Arcane Alphabets and other font finagling

As I mentioned in my last post about Text Jiggler, I took a bit of a break from TableMaster to work on Arcane Alphabets, the big package of fonts for gamers. For benefit of those people who have never seen it, and those who remember it from the 1990s and are curious as to what’s going to be in the new version, I’m taking a break from working on Arcane Alphabets to describe it.

First, there’s the matter of the name: The new version will tentatively be titled Arcane Alphabets & Gamer Glyphs, to distinguish it from the previous version. It will have a wider variety of fonts in it as well, including those of general use to gamers as well as the fonts for various ancient, secret, and otherwise weird alphabets. And, of course, there’s Text Jiggler, q.v.

What’s missing?

When selecting fonts for the new version of Arcane Alphabets, I had to leave out the old Tolkien alphabet fonts, for obvious legal reasons. That which was, 20 years ago, mostly ignored by the Powers That Be has become major intellectual property, and it’s not my IP, so those fonts had to go. DarkElf, an original font of mine, has also been dropped, because I’ve never liked it, and I don’t think anyone else did either.

So what’s new?

For starters, I decided to wrap in some of the fonts that were in the old Mapographer package, the one intended to let you print graph and hex paper, draw maps in your word processor, etc. Certainly nobody today needs to draw maps in their word processors; as a package, that is history. But there are some fonts in there that remain useful.

Notable among these is DarkCity. If you have the physical version of TableMaster, you’ll find it as clipart filling a bit of space at the bottoms of some of the pages in the manual. If you don’t, it’s basically a series of characters to create fantasy city skylines in silhouette. This font will be expanded — there’s plenty of room to put more buildings in!

InstaGraph and InstaHex will also be getting upgrades, and the new versions will be in AAGG. These make it easy to print out any sort of graph or hex paper you need — no fancy software, just use the fonts.

I’ll probably also collect the special characters from the items font that was part of the map fonts, to make a dingbat font that might come in handy if you need a quick pit or dead body or whatever in other programs. I’ll probably include basic terrain symbols, too.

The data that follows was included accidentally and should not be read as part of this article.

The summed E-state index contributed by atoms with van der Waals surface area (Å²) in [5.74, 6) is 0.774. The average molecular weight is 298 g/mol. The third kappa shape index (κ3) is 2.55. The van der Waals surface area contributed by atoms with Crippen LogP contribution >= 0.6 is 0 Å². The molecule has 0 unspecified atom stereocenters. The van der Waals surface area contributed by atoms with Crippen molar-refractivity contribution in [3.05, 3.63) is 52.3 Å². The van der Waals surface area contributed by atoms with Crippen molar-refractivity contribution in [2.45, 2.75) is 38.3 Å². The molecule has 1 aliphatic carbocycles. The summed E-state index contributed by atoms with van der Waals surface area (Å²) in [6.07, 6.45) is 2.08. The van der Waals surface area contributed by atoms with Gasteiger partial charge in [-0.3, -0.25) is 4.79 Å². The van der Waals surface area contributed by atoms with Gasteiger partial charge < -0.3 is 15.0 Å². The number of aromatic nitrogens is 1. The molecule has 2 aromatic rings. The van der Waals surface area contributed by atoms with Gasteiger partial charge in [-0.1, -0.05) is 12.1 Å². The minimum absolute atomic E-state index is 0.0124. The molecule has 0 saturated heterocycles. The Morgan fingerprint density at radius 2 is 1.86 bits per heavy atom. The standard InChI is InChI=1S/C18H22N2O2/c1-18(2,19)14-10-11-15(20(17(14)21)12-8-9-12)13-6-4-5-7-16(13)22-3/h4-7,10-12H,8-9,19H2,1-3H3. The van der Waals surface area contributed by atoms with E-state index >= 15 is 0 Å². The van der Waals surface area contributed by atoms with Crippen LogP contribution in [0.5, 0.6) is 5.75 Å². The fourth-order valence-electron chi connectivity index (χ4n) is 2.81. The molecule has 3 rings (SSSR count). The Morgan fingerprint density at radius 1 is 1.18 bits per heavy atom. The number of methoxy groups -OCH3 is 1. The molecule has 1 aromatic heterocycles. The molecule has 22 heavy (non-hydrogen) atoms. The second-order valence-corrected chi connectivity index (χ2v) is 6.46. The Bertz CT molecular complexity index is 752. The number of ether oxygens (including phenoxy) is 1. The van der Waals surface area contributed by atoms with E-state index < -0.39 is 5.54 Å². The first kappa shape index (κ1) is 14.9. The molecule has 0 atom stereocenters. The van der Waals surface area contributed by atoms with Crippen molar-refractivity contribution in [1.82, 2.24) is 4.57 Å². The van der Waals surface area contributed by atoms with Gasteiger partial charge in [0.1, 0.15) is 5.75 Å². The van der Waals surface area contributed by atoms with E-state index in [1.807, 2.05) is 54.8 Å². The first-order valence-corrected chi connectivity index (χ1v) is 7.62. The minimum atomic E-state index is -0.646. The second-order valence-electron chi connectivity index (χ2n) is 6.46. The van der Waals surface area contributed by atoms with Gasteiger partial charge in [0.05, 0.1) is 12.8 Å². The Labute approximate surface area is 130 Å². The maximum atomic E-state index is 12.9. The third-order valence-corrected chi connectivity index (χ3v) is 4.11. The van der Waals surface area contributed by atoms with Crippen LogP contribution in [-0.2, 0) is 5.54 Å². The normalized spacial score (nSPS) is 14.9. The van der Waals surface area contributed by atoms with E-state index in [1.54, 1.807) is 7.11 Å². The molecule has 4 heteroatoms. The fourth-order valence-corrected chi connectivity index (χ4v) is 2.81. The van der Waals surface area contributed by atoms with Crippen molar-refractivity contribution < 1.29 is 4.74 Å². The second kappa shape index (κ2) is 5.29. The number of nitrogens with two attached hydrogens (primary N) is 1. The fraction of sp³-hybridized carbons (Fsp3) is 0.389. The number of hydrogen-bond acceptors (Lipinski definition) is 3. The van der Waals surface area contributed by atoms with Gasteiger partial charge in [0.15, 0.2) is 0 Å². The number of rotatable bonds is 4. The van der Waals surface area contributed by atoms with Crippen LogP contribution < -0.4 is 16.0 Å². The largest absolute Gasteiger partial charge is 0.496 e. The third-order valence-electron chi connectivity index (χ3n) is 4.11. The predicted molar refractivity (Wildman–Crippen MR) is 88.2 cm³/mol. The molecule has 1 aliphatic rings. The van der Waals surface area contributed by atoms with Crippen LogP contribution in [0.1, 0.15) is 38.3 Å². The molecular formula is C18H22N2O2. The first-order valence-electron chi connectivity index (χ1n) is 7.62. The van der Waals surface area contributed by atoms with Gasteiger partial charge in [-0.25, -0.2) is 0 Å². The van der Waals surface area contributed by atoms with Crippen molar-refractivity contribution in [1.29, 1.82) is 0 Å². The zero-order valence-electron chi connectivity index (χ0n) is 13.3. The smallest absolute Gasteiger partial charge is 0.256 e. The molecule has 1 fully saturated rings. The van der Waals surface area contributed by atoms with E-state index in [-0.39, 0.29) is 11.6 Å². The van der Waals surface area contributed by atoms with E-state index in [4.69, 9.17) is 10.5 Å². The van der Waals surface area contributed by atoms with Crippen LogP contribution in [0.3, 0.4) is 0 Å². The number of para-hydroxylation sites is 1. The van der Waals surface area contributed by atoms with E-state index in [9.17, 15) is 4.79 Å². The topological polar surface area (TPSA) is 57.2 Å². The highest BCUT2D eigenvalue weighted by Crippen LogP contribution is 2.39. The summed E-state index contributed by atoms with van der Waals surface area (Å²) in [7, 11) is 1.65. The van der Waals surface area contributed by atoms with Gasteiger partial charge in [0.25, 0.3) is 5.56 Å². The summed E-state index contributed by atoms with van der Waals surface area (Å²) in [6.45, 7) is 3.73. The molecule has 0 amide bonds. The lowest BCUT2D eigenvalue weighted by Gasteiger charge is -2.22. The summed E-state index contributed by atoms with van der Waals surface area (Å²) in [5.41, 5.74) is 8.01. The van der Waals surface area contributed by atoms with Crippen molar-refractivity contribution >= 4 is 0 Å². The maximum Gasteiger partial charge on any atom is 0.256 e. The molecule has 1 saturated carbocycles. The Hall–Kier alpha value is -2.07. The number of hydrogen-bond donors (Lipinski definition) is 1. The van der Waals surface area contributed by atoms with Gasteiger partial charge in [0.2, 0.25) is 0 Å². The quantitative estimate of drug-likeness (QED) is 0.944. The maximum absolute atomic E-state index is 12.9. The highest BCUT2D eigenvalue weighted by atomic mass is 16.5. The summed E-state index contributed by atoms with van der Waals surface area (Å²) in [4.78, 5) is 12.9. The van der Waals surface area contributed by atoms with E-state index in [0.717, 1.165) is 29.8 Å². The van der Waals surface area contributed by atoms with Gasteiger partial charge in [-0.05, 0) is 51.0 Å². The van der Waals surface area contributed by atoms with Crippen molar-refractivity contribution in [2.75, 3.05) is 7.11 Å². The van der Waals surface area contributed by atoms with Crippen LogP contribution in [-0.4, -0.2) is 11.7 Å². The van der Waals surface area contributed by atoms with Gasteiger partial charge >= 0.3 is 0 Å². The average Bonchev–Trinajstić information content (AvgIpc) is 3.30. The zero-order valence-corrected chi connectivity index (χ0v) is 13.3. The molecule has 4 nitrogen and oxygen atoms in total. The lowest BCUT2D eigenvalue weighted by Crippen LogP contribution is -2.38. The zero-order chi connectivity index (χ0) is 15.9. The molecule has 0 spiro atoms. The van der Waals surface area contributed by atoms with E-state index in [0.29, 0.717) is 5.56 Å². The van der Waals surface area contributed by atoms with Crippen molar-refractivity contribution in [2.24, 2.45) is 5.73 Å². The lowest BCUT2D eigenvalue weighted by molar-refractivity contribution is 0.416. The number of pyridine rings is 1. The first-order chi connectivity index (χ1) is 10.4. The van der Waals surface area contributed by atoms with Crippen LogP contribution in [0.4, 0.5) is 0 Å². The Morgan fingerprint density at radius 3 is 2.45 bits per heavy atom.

Some of the old Arcane Alphabets fonts will be modified. For instance Albrecht, the blackletter font based on the lettering in Albrect Durer’s prayerbook, received a set of lower-case letters (not from the same source; those are so extreme as to be nearly unreadable) years ago. Now it also has a full set of extended characters, including the Euro (which wasn’t a thing when Albrecht was first created). Runik, the “fake runes” text font, will have a wider variety of characters as well, and a new version with stone outlines similar to what I did years ago for Futhark.

I’ve been studying Egyptian hieroglyphs (does this really surprise anyone?) and the Glyphic font will be improved as a result. I’ve always wanted to add some of the more common determinatives to that as well, and this is the right time to do it.

Then there will be some completely new fonts.

I may turn up some new historical alphabets I haven’t used yet, though that’s still open to question. There are some undecoded ones that are quite interesting, particularly the Indus valley script and Rongo-Rongo. I’d thought about doing some that are actually ciphers, such as the “dancing men” of Sherlock Holmes fame, the Masonic cipher and its variants, etc., but decided that this was getting into way too much new development. I’ve saved those for a future package, tentatively titled Cryptic Ciphers.

What will be in AAGG, though, helping justify the “Gamer Glyphs” part, is a set of fonts based on polyhedral dice. It was work on one of those, in order to take a break from TableMaster, that led to me making the Text Jiggler program. I’m anticipating five fonts each for each of the five regular Platonic solids, to allow for various options for tilted dice, etc., so 25 font files total.

This is actually a bit more complicated than you might think at first. For instance, for the d20 one that I’m working on now, just grabbing some random d20 graphic off the Web and autotracing it wouldn’t do, because they’re all very nicely regular (I looked when I was studying how to draw an icosahedron). That’s great if you want a picture, but if you want a font, the face with the character on it has to be larger, as if you were looking at a d20 from a few inches away. I’m not an artist, but fortunately I am a good draftsman; I spent some time yesterday drawing the icosahedron I needed in Inkscape, then moving it over to Fontographer to turn it into a font.

So there will be fonts for the d4, d6, d8, d12, and d20 dice, with both numbers and letters so you can use them, for instance, for the heading on your gaming club’s newsletter. Whether or not there will be a d10-based font depends on how effectively I can draw a ten-sider; they’re less straightforward than the regular Platonic solids.

Hopefully I’ll have the whole thing done in a couple of weeks. Most of it is just updating the old fonts for new computers, adding some additional characters, etc. Watch the website and this blog for announcements.